Friday, September 15, 2017

Forgotten Books: The Empire of Doom - John Peter Drummond

I continue to be stubborn and read the Ki-Gor stories in order, which brings us to "The Empire of Doom" in the Winter 1940 issue of JUNGLE STORIES. I'm convinced that the same author who wrote the previous installment, "Ki-Gor—and the Paradise That Time Forgot" turned out this one as well. The style is the same, and Ki-Gor and his beautiful redhead American wife Helene still live on the same fortress-like island in the middle of a river and hang around with their Pygmy buddy N'Geeso and Marmo the elephant.

Ki-Gor's other main sidekick, Tembu George (really former railroad porter George Spelvin, who's now the chief of the Masai), shows up as well, and it's a welcome return. George is a great character: smart, brave, funny, loyal to his friends, and just an all around great guy. He has as much or more to do with saving the day than Ki-Gor does in this one.

Unfortunately, there's not a lot of plot. Ki-Gor, Helene, and George get involved in the power struggle between the ruler of a neighboring kingdom and his ambitious nephew. That's about it. There are a couple of decent battles, one early and one late, and not much in between to amount to anything. The writing is okay for the most part, there's just not enough story.

So far the tone of this series has varied from goofy super-science to Nazi-fighing action/adventure to the more mundane fare of the last few stories. I like all three protagonists, though, and that's been enough to keep me going. Better stories will be coming along soon.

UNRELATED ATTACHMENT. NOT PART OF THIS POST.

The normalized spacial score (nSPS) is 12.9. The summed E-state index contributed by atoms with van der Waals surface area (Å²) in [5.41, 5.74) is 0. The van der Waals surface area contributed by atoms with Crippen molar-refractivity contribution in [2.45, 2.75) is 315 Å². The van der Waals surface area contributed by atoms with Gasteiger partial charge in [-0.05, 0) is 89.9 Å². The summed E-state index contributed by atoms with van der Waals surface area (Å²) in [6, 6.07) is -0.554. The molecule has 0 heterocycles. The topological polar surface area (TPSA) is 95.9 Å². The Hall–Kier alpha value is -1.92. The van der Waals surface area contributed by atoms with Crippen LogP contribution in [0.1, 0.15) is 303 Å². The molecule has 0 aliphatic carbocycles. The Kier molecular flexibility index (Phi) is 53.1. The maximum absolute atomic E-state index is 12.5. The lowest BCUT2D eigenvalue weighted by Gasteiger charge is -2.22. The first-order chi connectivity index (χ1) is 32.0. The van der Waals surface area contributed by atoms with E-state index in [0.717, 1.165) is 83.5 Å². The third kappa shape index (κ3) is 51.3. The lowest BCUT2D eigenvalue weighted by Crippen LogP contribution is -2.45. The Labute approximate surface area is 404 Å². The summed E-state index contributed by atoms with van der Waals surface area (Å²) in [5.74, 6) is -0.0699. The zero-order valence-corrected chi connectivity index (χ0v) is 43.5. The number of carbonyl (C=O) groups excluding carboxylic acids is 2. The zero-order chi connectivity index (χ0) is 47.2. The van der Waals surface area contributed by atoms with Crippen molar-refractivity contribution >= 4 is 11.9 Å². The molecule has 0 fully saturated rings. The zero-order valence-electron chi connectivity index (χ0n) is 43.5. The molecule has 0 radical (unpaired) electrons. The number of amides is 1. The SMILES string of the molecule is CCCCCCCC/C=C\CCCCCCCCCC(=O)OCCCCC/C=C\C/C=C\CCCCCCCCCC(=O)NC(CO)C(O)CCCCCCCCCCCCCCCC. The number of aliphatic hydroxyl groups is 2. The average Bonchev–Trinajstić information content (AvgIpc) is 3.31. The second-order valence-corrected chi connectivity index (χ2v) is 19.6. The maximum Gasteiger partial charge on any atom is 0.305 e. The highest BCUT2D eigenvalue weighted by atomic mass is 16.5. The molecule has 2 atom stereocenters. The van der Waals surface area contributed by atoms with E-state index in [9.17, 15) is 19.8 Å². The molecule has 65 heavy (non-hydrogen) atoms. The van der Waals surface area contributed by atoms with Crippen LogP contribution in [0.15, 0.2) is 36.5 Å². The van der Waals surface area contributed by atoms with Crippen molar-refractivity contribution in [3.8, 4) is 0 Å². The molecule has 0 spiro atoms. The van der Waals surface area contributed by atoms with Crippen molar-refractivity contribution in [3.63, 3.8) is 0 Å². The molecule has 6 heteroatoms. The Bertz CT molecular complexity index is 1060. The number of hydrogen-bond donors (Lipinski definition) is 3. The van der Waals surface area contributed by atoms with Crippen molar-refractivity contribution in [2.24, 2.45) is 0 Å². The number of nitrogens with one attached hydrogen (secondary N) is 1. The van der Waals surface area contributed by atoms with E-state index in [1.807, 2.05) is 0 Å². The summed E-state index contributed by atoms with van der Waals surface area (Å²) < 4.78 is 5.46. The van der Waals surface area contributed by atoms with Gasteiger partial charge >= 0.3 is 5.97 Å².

Charles Gramlich said...

all the great titles are taken

Anonymous said...

If I recall correctly, you have three or four more soft ones before you hit a truly good entry in the series.
And twelve more to go before you hit the amazing, hyperbole-defying wonder of Stalkers of the Dawn World.
Keep swinging (on that vine),

John Hocking

Morgan said...

I see there is an Armand Brigaud back up story or probably a novella. Give him a try. He supposedly was an American with a French father and attended a French military academy and served in the French Army in Africa. Cashiered out for wounds in combat, he became a writer. The stories have the feel of authenticity about them. Some are lost race, straight adventure, a couple of Tarzan clones, one lost world story with dinosaurs. Brigaud is in my top 10 if not top 5 pulp writers.

Morgan Holmes

Anonymous said...

No weekend pulps?
Everything okay, James?


James Reasoner said...

Yeah, just dealing with real-world issues. Which aren't nearly as pleasant as the fictional worlds I prefer. The pulps should be back next weekend.

Walker Martin said...

James, I missed them too! But the great JUNGLE STORIES post helped make up for the missing pulp articles.